Good Reads: The Art of Innovation

The Art of Innovation by Tom Kelley with Jonathan Littman.

Jono Hey, Chief Product Officer at Zen Educate mentioned this book during a ‘Lunch and Learn’ for the team a few months back. I always listen carefully to Jono; I hunted out the book, saw the foreword was by Tom Peters and placed an order.

The author, Tom Kelley is a partner in IDEO, a leading design firm in the US with a track record of design successes from shopping trolleys and toothpaste tubes to portable defibrillators and insulin delivery systems. It was first published in 2001 so many of the stories are now outdated but provide a sharp reminder of how many things we currently take as givens. Someone, somewhere, noticed where things could be done better and put their time, effort, passion and resources into designing a solution.

Key takeaways

1. Design thinking is for everyone

You don’t have to be a designer by profession to notice when and where things could be better, commit to finding a better way and begin playing with new ideas. Playfulness is a theme throughout the book. It’s not about finding the quickest and first solution, and definitely not about being ‘first in the room’ with the idea. There’s a huge emphasis on generating multiple ideas (at least 30+ and sometimes 100s!) and then coming up with more. Kelley advocates practicing multiple idea generation and encourages regular team brainstorming, at least monthly and for around 60mins at a time. At IDEO, huge effort, time and play goes into the team’s creative thinking which includes gathering resources to tinker about with and make mini prototypes to test out ideas early on. Early years professionals amongst readers will note the similarities with heuristic play.

2. The power of observation

IDEOrs get into the field and make sure they fully understand the issues, challenges and opportunities they are being asked to work on. They observe, ask questions, and notice minute details, making discoveries which reveal a different perspective, sometimes a perspective the commissioning client hasn’t yet noticed. Early defibrillators were complex to use, reducing effectiveness in lifesaving moments whilst users deliberated. From observation, the team noticed three main functions were used in life saving situations and adapted the portable defibrillators. With this new understanding, they designed a machine with much broader community usage, leading to more lives being saved. Now, portable defibrillators are almost commonplace – in gyms, libraries, and re-purposed village phone boxes!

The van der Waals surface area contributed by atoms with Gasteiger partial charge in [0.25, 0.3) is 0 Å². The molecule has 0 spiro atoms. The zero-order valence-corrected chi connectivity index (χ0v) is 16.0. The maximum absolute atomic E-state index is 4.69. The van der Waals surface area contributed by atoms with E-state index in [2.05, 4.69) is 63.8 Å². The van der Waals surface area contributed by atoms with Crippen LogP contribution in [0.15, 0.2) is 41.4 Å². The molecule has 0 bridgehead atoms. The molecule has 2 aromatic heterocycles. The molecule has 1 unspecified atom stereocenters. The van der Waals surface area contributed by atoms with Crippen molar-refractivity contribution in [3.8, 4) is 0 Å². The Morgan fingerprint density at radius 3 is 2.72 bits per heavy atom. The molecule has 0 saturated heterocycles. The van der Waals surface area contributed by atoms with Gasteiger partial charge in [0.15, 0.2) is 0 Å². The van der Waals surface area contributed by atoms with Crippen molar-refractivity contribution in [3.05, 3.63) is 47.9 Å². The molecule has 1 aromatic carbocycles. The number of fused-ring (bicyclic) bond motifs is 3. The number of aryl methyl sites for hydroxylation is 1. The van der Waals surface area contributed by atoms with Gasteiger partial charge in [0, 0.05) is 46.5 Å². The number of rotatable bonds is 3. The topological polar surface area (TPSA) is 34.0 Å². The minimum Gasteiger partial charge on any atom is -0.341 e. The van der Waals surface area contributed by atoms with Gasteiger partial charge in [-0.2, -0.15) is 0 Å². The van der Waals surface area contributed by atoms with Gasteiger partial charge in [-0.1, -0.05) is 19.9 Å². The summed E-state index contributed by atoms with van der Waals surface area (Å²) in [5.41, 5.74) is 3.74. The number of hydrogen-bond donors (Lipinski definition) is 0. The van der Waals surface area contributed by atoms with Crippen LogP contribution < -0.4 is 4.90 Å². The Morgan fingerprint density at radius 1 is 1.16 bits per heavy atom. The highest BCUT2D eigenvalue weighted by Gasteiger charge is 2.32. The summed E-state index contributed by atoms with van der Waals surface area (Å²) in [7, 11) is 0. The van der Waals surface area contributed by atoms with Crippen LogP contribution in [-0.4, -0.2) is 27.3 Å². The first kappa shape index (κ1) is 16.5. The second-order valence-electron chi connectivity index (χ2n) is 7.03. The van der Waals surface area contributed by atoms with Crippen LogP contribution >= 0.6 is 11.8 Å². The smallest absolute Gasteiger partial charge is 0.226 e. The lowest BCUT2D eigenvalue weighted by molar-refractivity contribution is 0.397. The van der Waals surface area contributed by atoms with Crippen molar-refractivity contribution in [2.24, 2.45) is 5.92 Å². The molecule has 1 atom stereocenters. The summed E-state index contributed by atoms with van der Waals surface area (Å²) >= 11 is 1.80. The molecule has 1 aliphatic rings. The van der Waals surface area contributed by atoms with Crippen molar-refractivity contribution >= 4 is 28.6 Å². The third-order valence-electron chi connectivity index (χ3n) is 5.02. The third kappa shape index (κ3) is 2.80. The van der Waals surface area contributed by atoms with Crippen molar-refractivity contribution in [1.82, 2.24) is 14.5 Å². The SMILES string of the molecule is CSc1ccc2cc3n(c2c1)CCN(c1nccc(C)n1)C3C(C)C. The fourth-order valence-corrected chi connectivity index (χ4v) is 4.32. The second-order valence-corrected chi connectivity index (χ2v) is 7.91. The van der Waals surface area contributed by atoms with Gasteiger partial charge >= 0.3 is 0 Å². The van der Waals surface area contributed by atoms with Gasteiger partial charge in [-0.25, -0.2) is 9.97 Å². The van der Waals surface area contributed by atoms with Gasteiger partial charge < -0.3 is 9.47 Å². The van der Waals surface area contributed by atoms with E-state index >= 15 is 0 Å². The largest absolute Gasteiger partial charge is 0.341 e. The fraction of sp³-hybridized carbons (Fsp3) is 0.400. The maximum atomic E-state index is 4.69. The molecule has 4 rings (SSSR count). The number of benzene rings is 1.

3. It’s a team game

Kelley debunks ideas that innovation takes place in isolation and solitude by a lone genius. The book is full of teamwork, team effort, ‘hot teams’ put together for specific and brief projects, multi professional teams and sometimes ‘hangers on’ who stop by to get involved because the idea has caught their interest and imagination. Hot groups are filled with purpose and personality. And bad groups? Well – these are places where preserving the group’s status is the key goal.

4. The IDEO team use a five step process to achieve their goals

  • Understand the market, the problem to be solved, any current constraints and the perspectives of the client. You may challenge this later – but understand it. Make sure a good ‘problem statement’ is generated so there’s shared agreement on the actual issue.

  • Observe real people in the real-world situation to find out what works for them, where the pain points are, what frustrates and bugs them, what brings delight and ease to the process.

  • Visualise new concepts and ideas, the people and situations where they will be used. Walk through the story to try out your ideas and understand the user experience.